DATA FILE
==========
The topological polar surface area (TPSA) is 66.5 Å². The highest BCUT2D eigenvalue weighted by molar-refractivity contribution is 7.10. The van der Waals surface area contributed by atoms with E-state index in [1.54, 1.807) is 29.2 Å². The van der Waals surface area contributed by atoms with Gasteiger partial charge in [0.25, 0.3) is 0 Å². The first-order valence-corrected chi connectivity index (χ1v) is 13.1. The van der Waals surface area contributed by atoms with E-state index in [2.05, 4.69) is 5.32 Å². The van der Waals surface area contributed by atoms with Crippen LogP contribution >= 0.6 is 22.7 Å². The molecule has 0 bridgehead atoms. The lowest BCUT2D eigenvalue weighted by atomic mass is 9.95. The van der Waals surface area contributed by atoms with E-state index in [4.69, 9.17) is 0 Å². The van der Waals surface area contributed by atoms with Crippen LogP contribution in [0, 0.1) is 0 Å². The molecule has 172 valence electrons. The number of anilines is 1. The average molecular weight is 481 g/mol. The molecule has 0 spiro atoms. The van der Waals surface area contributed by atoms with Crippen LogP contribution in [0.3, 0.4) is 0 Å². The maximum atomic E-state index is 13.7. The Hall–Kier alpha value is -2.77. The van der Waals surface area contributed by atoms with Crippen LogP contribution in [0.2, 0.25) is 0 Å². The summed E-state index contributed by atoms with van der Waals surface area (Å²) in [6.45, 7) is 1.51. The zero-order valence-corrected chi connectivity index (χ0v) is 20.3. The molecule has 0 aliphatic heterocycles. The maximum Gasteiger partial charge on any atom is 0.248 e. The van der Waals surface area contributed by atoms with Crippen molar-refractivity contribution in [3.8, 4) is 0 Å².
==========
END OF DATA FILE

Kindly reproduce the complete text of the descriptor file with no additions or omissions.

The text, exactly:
The topological polar surface area (TPSA) is 66.5 Å². The highest BCUT2D eigenvalue weighted by molar-refractivity contribution is 7.10. The van der Waals surface area contributed by atoms with E-state index in [1.54, 1.807) is 29.2 Å². The van der Waals surface area contributed by atoms with Gasteiger partial charge in [0.25, 0.3) is 0 Å². The first-order valence-corrected chi connectivity index (χ1v) is 13.1. The van der Waals surface area contributed by atoms with E-state index in [2.05, 4.69) is 5.32 Å². The van der Waals surface area contributed by atoms with Crippen LogP contribution >= 0.6 is 22.7 Å². The molecule has 0 bridgehead atoms. The lowest BCUT2D eigenvalue weighted by atomic mass is 9.95. The van der Waals surface area contributed by atoms with E-state index in [4.69, 9.17) is 0 Å². The van der Waals surface area contributed by atoms with Crippen LogP contribution in [0, 0.1) is 0 Å². The molecule has 172 valence electrons. The number of anilines is 1. The average molecular weight is 481 g/mol. The molecule has 0 spiro atoms. The van der Waals surface area contributed by atoms with Crippen LogP contribution in [0.3, 0.4) is 0 Å². The maximum atomic E-state index is 13.7. The Hall–Kier alpha value is -2.77. The van der Waals surface area contributed by atoms with Crippen LogP contribution in [0.2, 0.25) is 0 Å². The summed E-state index contributed by atoms with van der Waals surface area (Å²) in [6.45, 7) is 1.51. The zero-order valence-corrected chi connectivity index (χ0v) is 20.3. The molecule has 0 aliphatic heterocycles. The maximum Gasteiger partial charge on any atom is 0.248 e. The van der Waals surface area contributed by atoms with Crippen molar-refractivity contribution in [3.8, 4) is 0 Å².